During his recent 2-day visit to Singapore, Mr. Cavaco Silva, President of the Portuguese Republic, witnessed the signing of four agreements between Portugal and Singapore.
The four agreements are as follows:
- A Protocol Amending the Agreement for the Avoidance of Double Taxation (DTA) and Prevention of Fiscal Evasion with Respect to Taxes on Income;
- An MoU (Memorandum of Understanding) between the National University of Singapore and the Universidade Nova de Lisboa to cooperate in maritime studies.
- A cooperation agreement in the fields of Education, Science, Technology, Higher Education, Culture, Arts, Youth, Sports and Media as well as
- An agreement on Air Transport.
Additionally, at the Portugal-Singapore Business Forum, Portugal’s Minister for Economy and Employment, Mr. Alvaro Santos Pereira affirmed that his nation is re-industrializing itself and is committed to attracting investments in the manufacturing, energy, real estate and telecommunications sectors. In a bid to achieve that, Portugal has introduced zero licensing for up to 98% of industries, entrepreneurship and innovation programs as well as new laws relating to labor, competition, venture capital and insolvency.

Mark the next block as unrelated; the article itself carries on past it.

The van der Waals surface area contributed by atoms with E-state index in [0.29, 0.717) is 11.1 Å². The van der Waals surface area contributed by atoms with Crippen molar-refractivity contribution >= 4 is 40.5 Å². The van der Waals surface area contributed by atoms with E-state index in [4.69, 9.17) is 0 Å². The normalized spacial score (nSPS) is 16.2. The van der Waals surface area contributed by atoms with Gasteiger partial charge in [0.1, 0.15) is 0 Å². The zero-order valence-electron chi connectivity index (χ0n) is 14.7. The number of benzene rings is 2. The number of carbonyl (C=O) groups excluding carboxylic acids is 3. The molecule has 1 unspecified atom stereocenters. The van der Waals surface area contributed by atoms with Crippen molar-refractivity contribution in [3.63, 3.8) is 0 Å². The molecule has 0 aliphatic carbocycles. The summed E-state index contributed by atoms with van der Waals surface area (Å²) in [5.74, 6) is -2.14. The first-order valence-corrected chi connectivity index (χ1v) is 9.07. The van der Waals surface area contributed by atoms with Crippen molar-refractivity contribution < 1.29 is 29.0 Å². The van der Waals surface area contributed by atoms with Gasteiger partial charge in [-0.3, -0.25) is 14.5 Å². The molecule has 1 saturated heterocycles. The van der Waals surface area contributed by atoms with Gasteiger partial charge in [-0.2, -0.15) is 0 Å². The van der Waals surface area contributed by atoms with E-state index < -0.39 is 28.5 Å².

“To date, Singapore has signed 20 Free Trade Agreements (FTAs) with 27 economies as well as 69 comprehensive Avoidance of Double Tax Agreements (DTAs). As of April 2012, there are only 11 Portuguese companies with a presence in Singapore. When the Portuguese-Singapore DTA comes into effect, Singapore and Portuguese businesses are in good stead to access either markets more easily and conduct business across borders. We may then anticipate more Portuguese companies to opt for Singapore company setup,” said Mr. Satish Bakhda, Rikvin’s Head of Operations.
Analysis by Rikvin shows that small Singapore firms are especially at an advantage as they are presented with another high-potential market of 250 million Portuguese-speaking consumers worldwide. Furthermore, those in the high-demand industries such as manufacturing, real estate, energy and telecommunications are in good stead to pitch for large-scale RFPs that could put their businesses on the map.
According to data from International Enterprise Singapore, bilateral trade between Singapore and Portugal registered over S$298 million in 2011 after expanding by 40%. At the same time, imports from Portugal grew by 45% and exports increased by 35.2% over the same period. Meanwhile, Moody’s has affirmed that Portugal’s bailout program was on track
“This is an optimistic outlook. As Portugal’s consolidated cash deficit in Q1 was well under the bailout plan limit, we are optimistic that Singapore’s partnership with Portugal will play a role in catalyzing its economy and create mutually beneficial opportunities for Singapore’s business community and professionals as well as Portugal’s,” affirmed Mr. Bakhda.